Next we did some art projects. Some kids colored construction related pages that I had printed at home and others cut out construction pictures from magazines that I brought and glued them to poster boards. Meanwhile there were kids playing in their indoor sandbox with the mini construction equipment toys my son was brought to share with all his friends. There were a few kids going in circles around all the rooms with the measuring wheel I brought...it was hilarious!
We ended with a few construction related stories and the kids were all given an AWARD for their awesome participation that morning! I was so proud of all of them for being so engaged in everything that we did and their enthusiasm to
In celebration of National Engineers Week, several high schools are having professionals come and speak about their careers in Engineering. Yesterday I gave a presentation on "Engineering in the 21st Century" at Milford High School and Monday I will be speaking at Presentation of Mary Academy in MA (my alma mada). Two students at Milford said "that was the best presentation all day!" ... which was awesome to hear!
My presentation is all about the different disciplines in engineering, the skills needed, my career as a Civil Engineer and my love of construction. I also talk about tons of super cool engineering innovations to spark some interest in the students (see a few examples below). I discuss the struggles I had in college with academics, give some advice to students who are interested in pursuing an engineering career and encourage them to embrace the unlimited opportunities available to them in the field of engineering. I was also the only woman on a panel of engineers in the afternoon who all discussed our careers. One of the men spoke highly of the need for diversity and different point of view women in engineering can offer. It was a great day and I was proud to be a part of it!
One female student asked me to do a job shadow day with her and I told her anytime and gave her my business card. I love sharing the excitement and passion I have for my career in engineering and construction. Please think about talking about your career at a local school, whatever it may be, as students need to hear from professionals and be encouraged to follow their interests! I usually do these presentations in late Feb or early March right around Engineers Week and WIC Week, but you can get involved any time of year at a local school to talk about your career.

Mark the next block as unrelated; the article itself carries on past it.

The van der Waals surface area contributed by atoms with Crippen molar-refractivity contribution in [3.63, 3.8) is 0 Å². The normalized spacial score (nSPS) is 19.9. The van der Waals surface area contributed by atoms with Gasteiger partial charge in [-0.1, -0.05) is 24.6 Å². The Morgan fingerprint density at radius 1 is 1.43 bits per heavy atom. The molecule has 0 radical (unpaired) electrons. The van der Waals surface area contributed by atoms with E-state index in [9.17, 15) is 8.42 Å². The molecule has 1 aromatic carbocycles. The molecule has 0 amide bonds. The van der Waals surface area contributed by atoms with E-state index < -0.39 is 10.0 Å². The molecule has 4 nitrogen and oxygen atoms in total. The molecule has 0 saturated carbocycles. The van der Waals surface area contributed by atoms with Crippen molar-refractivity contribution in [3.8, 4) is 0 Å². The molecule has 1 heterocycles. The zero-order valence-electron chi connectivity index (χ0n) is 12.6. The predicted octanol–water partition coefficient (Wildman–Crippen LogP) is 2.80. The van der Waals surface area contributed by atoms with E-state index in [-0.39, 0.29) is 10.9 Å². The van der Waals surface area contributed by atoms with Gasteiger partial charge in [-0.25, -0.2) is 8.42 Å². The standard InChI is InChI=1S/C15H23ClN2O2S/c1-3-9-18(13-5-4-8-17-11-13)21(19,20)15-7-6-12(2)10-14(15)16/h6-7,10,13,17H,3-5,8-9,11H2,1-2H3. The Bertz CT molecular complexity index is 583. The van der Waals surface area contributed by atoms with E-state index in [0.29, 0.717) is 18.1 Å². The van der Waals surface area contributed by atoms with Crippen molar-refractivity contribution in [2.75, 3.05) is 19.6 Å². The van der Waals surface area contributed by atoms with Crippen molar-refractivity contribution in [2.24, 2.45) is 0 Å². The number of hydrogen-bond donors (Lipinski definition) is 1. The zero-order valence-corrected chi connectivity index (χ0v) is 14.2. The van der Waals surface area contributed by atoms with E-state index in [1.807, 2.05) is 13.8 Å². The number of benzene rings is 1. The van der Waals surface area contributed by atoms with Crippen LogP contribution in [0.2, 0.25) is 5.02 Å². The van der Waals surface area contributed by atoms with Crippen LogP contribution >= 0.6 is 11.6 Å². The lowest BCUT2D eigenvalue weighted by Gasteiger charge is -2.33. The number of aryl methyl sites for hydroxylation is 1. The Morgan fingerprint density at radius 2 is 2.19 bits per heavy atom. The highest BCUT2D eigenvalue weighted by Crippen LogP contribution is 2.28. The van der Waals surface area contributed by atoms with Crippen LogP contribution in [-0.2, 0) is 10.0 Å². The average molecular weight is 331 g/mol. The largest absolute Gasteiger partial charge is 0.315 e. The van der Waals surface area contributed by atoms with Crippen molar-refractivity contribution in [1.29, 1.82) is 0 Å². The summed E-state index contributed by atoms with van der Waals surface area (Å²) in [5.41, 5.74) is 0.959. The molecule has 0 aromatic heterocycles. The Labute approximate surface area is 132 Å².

On Monday, January 21st, I had a young 8th grade student come job shadow me for the day due to his interest in Civil Engineering. He had a series of interview questions for me, as part of a school project, so I was able to get into a lot of detail about my job with him and what I love about working as the Town Engineer. I had a tour of the Manchester Wastewater Treatment Plant scheduled and brought both this 8th grade student and one of my college interns. After a quick lunch, I took both of them to a job site where Goffstown DPW just finished two large retaining walls along a brook and then we headed back to the office to talk about design plans and AutoCAD work. It was a fun day!
I am also going to speak to over 150 students at two high schools in the month of February about my career as a Civil Engineer and introduce them to various engineering disciplines to hopefully spark some interest!